• Glenn Bailey
  • Alexis Lantz
  • Joe Linton
  • Allison Mannos
  • Aurisha Smolarski
  • Kent Strumpwell
  • Alex Thompson
  • Don Ward

And the list goes on…

There are many, many people to thank for their vision and ability to re-think and re-imagine. Because of you, we developed the framework for a multi-modal system, providing for all modes of transportation and not just the automobile.

Regards,

  • He forgot to mention the part of the plan where people that like to ride their bikes in City parks are discriminated against because of a powerful minority.

    More horses and less bikes…….

  • Rosendahl listed a bunch of substantive policies, laws, and programs the City is now working on the help bikes. He has really taken the charge since the Mandeville Canyon incident.

    With that said, I’ll be eating more Taco Bell tacos in the hopes that I can keep the horse population down.

  • f ron miller

    I love riding my bike in the city and applaud everyone’s efforts to make the streets safer and more hospitable for cyclists. Gotta say though, the the last thing I really want to see are cyclists ripping up the parks to get their ya-yas out. Let the horse people be. They deserve their traditions too.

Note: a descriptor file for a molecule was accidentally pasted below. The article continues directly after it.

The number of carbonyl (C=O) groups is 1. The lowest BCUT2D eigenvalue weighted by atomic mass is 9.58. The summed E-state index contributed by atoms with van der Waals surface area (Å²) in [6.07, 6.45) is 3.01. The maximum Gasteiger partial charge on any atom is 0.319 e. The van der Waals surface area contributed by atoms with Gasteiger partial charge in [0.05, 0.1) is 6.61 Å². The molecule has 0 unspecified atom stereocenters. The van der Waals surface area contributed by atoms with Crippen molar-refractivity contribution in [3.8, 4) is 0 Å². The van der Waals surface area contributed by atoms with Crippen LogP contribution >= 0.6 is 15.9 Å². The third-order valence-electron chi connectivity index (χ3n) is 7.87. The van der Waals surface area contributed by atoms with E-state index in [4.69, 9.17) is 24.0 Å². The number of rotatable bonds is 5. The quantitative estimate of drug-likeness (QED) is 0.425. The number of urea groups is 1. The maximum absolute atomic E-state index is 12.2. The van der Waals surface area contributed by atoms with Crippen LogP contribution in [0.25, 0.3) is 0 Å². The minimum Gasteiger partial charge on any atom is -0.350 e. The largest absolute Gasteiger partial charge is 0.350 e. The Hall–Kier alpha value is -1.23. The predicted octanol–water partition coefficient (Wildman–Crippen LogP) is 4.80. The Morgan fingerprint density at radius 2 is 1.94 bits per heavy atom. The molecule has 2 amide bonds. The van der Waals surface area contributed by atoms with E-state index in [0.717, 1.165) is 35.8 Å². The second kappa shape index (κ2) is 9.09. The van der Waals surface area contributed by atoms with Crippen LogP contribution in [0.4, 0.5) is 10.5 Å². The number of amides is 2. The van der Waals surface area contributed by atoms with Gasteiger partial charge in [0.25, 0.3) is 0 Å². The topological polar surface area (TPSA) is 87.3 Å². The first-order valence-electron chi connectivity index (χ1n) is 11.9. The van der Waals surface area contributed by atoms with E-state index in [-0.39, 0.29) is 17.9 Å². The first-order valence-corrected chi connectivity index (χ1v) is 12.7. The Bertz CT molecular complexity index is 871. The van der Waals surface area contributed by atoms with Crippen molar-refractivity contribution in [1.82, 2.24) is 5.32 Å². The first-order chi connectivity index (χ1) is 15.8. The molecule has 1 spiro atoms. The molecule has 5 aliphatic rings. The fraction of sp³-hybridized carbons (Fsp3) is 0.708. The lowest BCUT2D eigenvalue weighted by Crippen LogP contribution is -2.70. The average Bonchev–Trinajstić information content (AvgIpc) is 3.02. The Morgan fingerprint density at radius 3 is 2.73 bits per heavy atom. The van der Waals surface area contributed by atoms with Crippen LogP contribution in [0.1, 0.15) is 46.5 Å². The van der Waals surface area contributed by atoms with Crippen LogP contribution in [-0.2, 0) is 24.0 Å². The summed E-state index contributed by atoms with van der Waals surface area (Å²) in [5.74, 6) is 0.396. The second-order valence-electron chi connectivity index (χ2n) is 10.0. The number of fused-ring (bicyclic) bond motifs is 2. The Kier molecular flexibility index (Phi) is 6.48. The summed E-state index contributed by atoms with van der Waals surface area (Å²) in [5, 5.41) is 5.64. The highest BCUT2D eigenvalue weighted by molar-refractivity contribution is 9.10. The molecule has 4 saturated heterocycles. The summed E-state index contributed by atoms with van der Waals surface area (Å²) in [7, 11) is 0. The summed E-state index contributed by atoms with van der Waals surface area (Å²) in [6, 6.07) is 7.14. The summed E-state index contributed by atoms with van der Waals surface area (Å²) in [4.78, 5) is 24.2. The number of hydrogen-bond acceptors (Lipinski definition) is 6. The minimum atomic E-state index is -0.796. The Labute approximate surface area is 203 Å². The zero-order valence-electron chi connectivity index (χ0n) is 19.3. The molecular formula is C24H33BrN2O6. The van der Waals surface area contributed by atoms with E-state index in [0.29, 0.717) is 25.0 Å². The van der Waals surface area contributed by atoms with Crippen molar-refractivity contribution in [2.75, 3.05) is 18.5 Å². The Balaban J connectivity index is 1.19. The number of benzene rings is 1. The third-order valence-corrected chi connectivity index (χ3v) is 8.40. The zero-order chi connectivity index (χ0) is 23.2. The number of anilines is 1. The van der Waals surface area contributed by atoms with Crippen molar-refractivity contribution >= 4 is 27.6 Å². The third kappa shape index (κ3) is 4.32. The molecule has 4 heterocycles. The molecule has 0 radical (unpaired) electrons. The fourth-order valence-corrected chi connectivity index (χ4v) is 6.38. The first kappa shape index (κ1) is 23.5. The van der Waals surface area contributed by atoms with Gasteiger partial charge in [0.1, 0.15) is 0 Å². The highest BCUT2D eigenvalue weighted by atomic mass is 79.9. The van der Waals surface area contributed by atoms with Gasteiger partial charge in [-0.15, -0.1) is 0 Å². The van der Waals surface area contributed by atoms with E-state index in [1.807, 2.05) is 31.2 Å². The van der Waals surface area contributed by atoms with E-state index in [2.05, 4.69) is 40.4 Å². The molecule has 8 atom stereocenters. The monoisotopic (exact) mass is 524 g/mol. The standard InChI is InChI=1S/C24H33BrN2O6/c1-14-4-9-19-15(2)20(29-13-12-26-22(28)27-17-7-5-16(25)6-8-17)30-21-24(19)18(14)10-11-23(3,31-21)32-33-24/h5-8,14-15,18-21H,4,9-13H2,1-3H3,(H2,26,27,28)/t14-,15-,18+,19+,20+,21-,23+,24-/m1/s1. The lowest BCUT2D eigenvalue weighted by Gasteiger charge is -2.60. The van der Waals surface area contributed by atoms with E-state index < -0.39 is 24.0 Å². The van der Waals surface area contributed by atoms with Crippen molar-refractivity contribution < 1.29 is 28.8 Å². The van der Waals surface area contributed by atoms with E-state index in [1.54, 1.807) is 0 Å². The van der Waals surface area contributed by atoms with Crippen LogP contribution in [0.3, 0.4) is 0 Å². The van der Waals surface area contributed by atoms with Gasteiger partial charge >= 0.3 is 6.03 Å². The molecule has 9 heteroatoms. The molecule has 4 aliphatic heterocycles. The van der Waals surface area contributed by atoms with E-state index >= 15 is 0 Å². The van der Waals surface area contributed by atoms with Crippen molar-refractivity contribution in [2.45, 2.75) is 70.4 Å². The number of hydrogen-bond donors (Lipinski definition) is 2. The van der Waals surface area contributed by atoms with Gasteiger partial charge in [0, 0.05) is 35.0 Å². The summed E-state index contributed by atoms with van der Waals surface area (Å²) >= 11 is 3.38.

• Yeah, I understand that point, but I do a fair bit of business with the working class guys in my neighborhood – and they all get their ya-yas by drinking on the weekends and riding their mountain bikes on off-road trails.

    There needs to be a place to mountain bike legally. With all these great, old, parks nearby (in North East LA) the temptation is too great for your average bunch of dudes.

    But let’s not resolve this issue too soon, I’ve got some kickin’ t-shirt designs in the making:

    Make Glue, Not War
    Bikes Not Buggy Whips